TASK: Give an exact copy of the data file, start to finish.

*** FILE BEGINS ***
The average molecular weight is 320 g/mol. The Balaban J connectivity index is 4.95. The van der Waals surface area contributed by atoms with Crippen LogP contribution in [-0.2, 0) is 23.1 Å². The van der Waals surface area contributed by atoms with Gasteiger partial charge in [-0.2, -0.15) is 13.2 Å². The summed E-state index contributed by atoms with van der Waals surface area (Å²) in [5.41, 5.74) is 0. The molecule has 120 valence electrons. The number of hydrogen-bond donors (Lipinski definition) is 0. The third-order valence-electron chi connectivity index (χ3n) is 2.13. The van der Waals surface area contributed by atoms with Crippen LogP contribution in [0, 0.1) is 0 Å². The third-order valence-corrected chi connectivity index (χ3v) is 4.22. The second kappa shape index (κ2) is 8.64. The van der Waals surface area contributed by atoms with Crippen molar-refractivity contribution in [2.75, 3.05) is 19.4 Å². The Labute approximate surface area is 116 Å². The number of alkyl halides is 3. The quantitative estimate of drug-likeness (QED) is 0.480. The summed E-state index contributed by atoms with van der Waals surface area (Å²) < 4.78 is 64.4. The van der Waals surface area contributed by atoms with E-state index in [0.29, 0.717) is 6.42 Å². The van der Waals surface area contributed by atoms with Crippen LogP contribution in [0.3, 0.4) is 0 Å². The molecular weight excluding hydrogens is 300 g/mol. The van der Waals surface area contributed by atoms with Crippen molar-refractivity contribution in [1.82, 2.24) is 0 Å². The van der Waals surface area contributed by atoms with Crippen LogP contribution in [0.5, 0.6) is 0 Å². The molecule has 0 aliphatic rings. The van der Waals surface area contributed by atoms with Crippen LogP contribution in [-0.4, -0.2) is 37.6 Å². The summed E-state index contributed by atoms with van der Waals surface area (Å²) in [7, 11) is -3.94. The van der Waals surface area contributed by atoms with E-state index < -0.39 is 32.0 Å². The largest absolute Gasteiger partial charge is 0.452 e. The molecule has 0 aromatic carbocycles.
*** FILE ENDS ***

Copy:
The average molecular weight is 320 g/mol. The Balaban J connectivity index is 4.95. The van der Waals surface area contributed by atoms with Crippen LogP contribution in [-0.2, 0) is 23.1 Å². The van der Waals surface area contributed by atoms with Gasteiger partial charge in [-0.2, -0.15) is 13.2 Å². The summed E-state index contributed by atoms with van der Waals surface area (Å²) in [5.41, 5.74) is 0. The molecule has 120 valence electrons. The number of hydrogen-bond donors (Lipinski definition) is 0. The third-order valence-electron chi connectivity index (χ3n) is 2.13. The van der Waals surface area contributed by atoms with Crippen LogP contribution in [0, 0.1) is 0 Å². The third-order valence-corrected chi connectivity index (χ3v) is 4.22. The second kappa shape index (κ2) is 8.64. The van der Waals surface area contributed by atoms with Crippen molar-refractivity contribution in [2.75, 3.05) is 19.4 Å². The Labute approximate surface area is 116 Å². The number of alkyl halides is 3. The quantitative estimate of drug-likeness (QED) is 0.480. The summed E-state index contributed by atoms with van der Waals surface area (Å²) < 4.78 is 64.4. The van der Waals surface area contributed by atoms with E-state index in [0.29, 0.717) is 6.42 Å². The van der Waals surface area contributed by atoms with Crippen LogP contribution in [0.3, 0.4) is 0 Å². The molecular weight excluding hydrogens is 300 g/mol. The van der Waals surface area contributed by atoms with Crippen molar-refractivity contribution in [1.82, 2.24) is 0 Å². The van der Waals surface area contributed by atoms with Crippen LogP contribution in [0.5, 0.6) is 0 Å². The molecule has 0 aliphatic rings. The van der Waals surface area contributed by atoms with Crippen LogP contribution in [-0.4, -0.2) is 37.6 Å². The summed E-state index contributed by atoms with van der Waals surface area (Å²) in [7, 11) is -3.94. The van der Waals surface area contributed by atoms with E-state index < -0.39 is 32.0 Å². The largest absolute Gasteiger partial charge is 0.452 e. The molecule has 0 aromatic carbocycles.